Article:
By Doug Gibson
Simply put, "The Raven" (1935) is a masterpiece. And credit for its perfection belongs to star Bela Lugosi, who is magnificent as the brilliant, deranged, courtly and insane Dr. Richard Vollin, who is so obsessed with Edgar Allan Poe that he has built real Poe-inspired torture devices in his dungeon.
"The Raven" is almost as good as "The Black Cat" that starred Lugosi and Boris Karloff, but it lacks the subtle sadism and velvet touch that director Edgar Ulmer gave to the other "Poe tale."
Lugosi's Vollin is implored upon to save the life of a beautiful dancer, Jean Thatcher, Irene Ware. Once he restores her to health, he fall in lust with her and wants her for himself. Rebuffed by Thatcher's father, Samuel Hinds, he hatches a plan to invite the dancer, her father, her fiance, and others to be tortured and murdered. In his feverish mind, Vollin believes that by killing, he can be released from his Poe obsessions, that to torture will relieve his torture.
Vollin's unwilling helper is Edmond Bateman, (Karloff) a murderer on the lam who bewails his ugly face. He begs Vollin to bring beauty to his countenance. Instead, Vollin makes him uglier and then promises to fix his ugliness after he kills his guests.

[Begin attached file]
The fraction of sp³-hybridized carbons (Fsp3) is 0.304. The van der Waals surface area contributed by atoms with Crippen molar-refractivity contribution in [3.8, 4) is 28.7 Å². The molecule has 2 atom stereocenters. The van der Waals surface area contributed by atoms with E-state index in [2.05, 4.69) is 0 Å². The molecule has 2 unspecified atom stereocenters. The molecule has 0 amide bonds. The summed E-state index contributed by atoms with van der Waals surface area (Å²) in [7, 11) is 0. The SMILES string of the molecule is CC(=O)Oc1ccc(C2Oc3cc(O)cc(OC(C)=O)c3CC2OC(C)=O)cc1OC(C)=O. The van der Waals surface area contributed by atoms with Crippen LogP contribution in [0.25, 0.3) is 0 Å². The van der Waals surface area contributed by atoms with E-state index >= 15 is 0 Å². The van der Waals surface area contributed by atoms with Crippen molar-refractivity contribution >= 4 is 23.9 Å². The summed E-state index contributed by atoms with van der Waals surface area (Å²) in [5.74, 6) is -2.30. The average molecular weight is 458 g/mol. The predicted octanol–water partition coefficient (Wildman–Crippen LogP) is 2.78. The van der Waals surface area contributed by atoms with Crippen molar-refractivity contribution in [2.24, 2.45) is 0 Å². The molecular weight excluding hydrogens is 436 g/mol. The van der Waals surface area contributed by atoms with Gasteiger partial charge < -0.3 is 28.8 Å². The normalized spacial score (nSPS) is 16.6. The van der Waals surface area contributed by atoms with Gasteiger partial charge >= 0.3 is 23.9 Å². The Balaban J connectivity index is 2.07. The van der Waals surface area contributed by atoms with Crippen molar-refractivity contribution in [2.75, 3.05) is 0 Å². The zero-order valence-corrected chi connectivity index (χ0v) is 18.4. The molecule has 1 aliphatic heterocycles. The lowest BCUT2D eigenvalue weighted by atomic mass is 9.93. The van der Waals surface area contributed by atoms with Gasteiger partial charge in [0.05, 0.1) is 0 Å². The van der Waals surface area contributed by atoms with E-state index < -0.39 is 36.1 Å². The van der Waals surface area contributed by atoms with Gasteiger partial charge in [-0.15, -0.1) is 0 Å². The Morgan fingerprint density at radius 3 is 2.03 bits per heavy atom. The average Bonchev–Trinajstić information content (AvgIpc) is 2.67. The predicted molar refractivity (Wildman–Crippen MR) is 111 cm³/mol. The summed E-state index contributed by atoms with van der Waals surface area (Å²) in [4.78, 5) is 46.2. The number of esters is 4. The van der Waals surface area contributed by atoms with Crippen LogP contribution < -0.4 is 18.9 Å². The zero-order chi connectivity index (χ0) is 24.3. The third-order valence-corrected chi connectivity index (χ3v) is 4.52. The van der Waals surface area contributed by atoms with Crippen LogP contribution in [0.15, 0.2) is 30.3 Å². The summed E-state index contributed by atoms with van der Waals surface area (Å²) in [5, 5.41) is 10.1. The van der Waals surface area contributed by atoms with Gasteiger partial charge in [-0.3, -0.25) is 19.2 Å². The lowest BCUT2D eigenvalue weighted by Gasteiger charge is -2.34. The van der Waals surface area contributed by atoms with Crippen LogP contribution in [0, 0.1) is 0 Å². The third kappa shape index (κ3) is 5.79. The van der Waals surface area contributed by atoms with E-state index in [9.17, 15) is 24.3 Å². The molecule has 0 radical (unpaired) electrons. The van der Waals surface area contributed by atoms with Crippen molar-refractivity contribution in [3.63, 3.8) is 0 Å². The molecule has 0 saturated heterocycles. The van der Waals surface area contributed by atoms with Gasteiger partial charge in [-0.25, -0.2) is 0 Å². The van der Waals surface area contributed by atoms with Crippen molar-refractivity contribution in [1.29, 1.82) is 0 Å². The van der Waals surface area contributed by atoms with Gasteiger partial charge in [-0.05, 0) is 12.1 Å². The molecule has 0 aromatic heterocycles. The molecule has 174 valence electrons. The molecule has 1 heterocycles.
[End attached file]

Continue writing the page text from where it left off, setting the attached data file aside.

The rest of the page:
Lugosi is just brilliant. He's gentlemanly and manic, polite and cruel, courteous and a raving lunatic. The short, 61-minute film is tightly directed by Lew Landers. It is an example of Universal's consistent fiscal cruelty to Lugosi that he received only half as much as Karloff earned, although Lugosi's Vollin is the real star, the real villain.
In this film, Lugosi proved that he could play the essential mad scientist, obsessed, insane, unfeeling, sadistic, perverted and, of course, brutal and murderous. In fact, Lugosi and Karloff play almost the same type of roles they would play in The Body Snatchers a decade later, with Karloff the weaker one in The Raven.
This is a film that should not be missed by any horror film fan. Its history is interesting; early reviews were appropriately positive, but then the Breen-era morals kicked in and there was a flurry of bad reviews decrying the sadism of the film. As a result, its profit was lower than expected and the film would damage the pocketbooks of Karloff and particularly Lugosi as it prompted the British horror ban on the latter half of the 1930s.
Fortunately, the film's excellence survived the prissy reviews and it's appropriately regarded as a classic and a Lugosi film with Karloff as a secondary character. The trailer is below: